MEL’s scholarly edition of Billy Budd, titled Versions of Billy Budd, is generated through MEL’s digital editing tool TextLab and is further edited and formatted in MEL’s instance of the Juxta Editions platform, adapted by and managed through Performant Software Solutions. The following Introduction includes directions on how to navigate the edition. To enter the edition, use the link to the right. To return to this or other MEL pages, click the MEL tab on your browser.
When you enter Versions of Billy Budd, you will find a Table of Contents to the left, listing each chapter of Billy Budd. Click on a chapter to bring that chapter’s Reading Text into the center column. Down the right margin are thumbnail images of the individual manuscript leaves for the selected chapter. Clicking on the thumbnails will give you access to the edition’s revision annotations, as described below. To return to the edition’s Reading Text, use your browser’s back arrow. To return to these navigational instructions, select the MEL tab in your browser.
Transcription, Base Version, and Reading Text
MEL editors use TextLab to transcribe all text found in the Billy Budd manuscript. This new transcription is derived from the direct inspection of digital images of each manuscript leaf, and its unrevised inscription and revision texts have been coded in compliance with the Text Encoding Initiative (TEI). For more on our coding of the transcription, see Transcription Coding. TextLab automatically generates a “base version” of the manuscript revisions, which is a “final” reading that results when we delete Melville’s deletions and insert his additions. This resultant “base version”—which is generated automatically by TextLab—represents Melville’s last recorded effort at revising Billy Budd, but this text is not fully readable and requires further editing.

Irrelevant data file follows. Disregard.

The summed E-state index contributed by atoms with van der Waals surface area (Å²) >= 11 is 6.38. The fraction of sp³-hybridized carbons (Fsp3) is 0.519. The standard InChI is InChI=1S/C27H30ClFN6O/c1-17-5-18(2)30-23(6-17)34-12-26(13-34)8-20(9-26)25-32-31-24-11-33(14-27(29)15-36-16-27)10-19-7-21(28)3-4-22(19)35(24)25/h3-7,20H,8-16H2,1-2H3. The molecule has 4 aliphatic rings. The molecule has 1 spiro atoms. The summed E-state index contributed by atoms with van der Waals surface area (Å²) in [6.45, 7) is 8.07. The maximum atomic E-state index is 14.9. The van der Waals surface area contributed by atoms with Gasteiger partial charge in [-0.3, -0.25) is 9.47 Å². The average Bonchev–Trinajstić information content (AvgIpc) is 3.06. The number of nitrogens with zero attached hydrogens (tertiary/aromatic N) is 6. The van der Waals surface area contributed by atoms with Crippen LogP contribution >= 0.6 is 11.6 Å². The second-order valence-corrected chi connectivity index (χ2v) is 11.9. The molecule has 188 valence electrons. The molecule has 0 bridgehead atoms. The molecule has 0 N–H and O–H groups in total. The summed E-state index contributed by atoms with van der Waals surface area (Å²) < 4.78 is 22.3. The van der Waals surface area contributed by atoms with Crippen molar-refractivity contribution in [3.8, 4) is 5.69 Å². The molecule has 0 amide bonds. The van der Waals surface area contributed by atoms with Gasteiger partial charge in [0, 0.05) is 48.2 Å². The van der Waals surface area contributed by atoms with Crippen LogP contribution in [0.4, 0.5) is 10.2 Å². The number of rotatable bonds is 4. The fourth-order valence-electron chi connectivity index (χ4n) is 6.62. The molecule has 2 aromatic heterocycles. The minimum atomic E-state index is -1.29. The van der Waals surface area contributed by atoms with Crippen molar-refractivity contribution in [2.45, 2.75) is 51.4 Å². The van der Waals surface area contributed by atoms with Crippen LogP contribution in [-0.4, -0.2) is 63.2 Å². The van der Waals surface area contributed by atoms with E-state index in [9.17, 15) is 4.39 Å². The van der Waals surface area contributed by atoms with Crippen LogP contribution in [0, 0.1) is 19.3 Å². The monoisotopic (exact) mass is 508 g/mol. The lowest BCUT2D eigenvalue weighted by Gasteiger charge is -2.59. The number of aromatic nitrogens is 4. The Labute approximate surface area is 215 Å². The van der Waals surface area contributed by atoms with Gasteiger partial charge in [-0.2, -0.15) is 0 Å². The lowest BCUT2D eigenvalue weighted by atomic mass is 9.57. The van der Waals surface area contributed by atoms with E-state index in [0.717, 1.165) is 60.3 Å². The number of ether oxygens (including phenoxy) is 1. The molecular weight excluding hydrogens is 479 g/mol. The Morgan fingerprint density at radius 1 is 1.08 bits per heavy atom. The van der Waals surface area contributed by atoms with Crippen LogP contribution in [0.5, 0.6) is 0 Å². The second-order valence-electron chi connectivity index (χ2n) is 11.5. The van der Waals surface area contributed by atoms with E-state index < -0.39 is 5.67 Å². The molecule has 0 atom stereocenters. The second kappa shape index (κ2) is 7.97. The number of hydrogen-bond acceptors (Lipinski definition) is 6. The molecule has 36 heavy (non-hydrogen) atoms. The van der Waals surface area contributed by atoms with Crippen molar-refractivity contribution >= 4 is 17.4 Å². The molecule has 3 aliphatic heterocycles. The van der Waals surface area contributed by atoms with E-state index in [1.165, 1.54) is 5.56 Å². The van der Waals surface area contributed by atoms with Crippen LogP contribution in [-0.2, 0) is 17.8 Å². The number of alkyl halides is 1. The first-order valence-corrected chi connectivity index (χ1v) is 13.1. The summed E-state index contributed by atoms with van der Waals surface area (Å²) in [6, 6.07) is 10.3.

The base version does not offer a consistent reading experience: it contains dropped words, textual gaps, unintended repetitions, punctuation problems, solecisms, unfinished revisions, and, in some cases, irresolvable “oscillating” revisions. For more on these problems, see Emending the Reading Text. In order to address or repair these inadvertencies and inconsistencies, we upload the base version into Juxta Editions, where it is then lightly edited and formatted to become MEL’s Reading Text of Billy Budd. MEL’s specific emendations of the manuscript base version may be viewed by clicking any underlined word or phrase in the reading text. In the coming year, MEL editors will be adding contextual annotations for Billy Budd as well. Associated with the Reading Text, via thumbnails, are a range of annotations that track Melville’s revisions. For more on editing with TextLab and Juxta Editions, see Modes of Digital Editing.
When you mouse over the thumbnail of a leaf, the corresponding text of that leaf is highlighted in the Reading Text. By clicking the thumbnail, you are taken to a set of TextLab displays that enable you to inspect revisions on that leaf and navigate revision sequences step-by-step.
Leaf and Diplomatic Transcription. The first TextLab screen is a side-by-side display of the full image of the leaf and a diplomatic transcription of that leaf. To magnify the leaf image on a Mac, use the plus (+) and minus (-) keys (with or without shifting) to zoom in and out. Use the up, down, left, and right arrow keys to position the image. These manipulations can also be performed on a laptop’s touchpad. To magnify the leaf image on Windows, you'll need to first click on the image to set the focus and trigger the initial zoom in. At this point, hold down the shift key and press the up and down arrow keys to zoom in and out. Hold down the shift key and use the left and right arrow keys to position the image. Both Mac and PC users can access the previous or next leaf in the chapter by clicking on the appropriate link above the leaf image frame.